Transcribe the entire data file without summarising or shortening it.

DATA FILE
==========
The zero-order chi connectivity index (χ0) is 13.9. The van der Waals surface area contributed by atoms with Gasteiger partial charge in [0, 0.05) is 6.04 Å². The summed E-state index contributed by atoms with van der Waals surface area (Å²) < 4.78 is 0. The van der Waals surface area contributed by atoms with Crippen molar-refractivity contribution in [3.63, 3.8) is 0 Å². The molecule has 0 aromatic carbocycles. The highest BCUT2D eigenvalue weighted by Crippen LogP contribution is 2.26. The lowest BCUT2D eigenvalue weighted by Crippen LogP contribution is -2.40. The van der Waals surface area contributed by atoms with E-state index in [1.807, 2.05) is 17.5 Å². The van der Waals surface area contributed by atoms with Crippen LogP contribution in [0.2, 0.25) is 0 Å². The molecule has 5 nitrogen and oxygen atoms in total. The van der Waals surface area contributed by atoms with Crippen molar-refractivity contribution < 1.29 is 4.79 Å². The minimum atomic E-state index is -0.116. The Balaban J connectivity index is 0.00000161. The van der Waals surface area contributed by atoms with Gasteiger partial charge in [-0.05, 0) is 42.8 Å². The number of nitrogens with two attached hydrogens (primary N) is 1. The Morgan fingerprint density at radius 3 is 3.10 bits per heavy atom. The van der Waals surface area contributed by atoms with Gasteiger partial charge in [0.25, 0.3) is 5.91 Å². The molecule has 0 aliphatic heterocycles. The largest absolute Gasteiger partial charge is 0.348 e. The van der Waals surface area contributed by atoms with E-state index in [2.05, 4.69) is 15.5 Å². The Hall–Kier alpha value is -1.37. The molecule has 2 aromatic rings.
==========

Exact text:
The zero-order chi connectivity index (χ0) is 13.9. The van der Waals surface area contributed by atoms with Gasteiger partial charge in [0, 0.05) is 6.04 Å². The summed E-state index contributed by atoms with van der Waals surface area (Å²) < 4.78 is 0. The van der Waals surface area contributed by atoms with Crippen molar-refractivity contribution in [3.63, 3.8) is 0 Å². The molecule has 0 aromatic carbocycles. The highest BCUT2D eigenvalue weighted by Crippen LogP contribution is 2.26. The lowest BCUT2D eigenvalue weighted by Crippen LogP contribution is -2.40. The van der Waals surface area contributed by atoms with E-state index in [1.807, 2.05) is 17.5 Å². The van der Waals surface area contributed by atoms with Crippen LogP contribution in [0.2, 0.25) is 0 Å². The molecule has 5 nitrogen and oxygen atoms in total. The van der Waals surface area contributed by atoms with Crippen molar-refractivity contribution < 1.29 is 4.79 Å². The minimum atomic E-state index is -0.116. The Balaban J connectivity index is 0.00000161. The van der Waals surface area contributed by atoms with Gasteiger partial charge in [-0.05, 0) is 42.8 Å². The number of nitrogens with two attached hydrogens (primary N) is 1. The Morgan fingerprint density at radius 3 is 3.10 bits per heavy atom. The van der Waals surface area contributed by atoms with Gasteiger partial charge in [0.25, 0.3) is 5.91 Å². The molecule has 0 aliphatic heterocycles. The largest absolute Gasteiger partial charge is 0.348 e. The van der Waals surface area contributed by atoms with E-state index in [2.05, 4.69) is 15.5 Å². The Hall–Kier alpha value is -1.37. The molecule has 2 aromatic rings.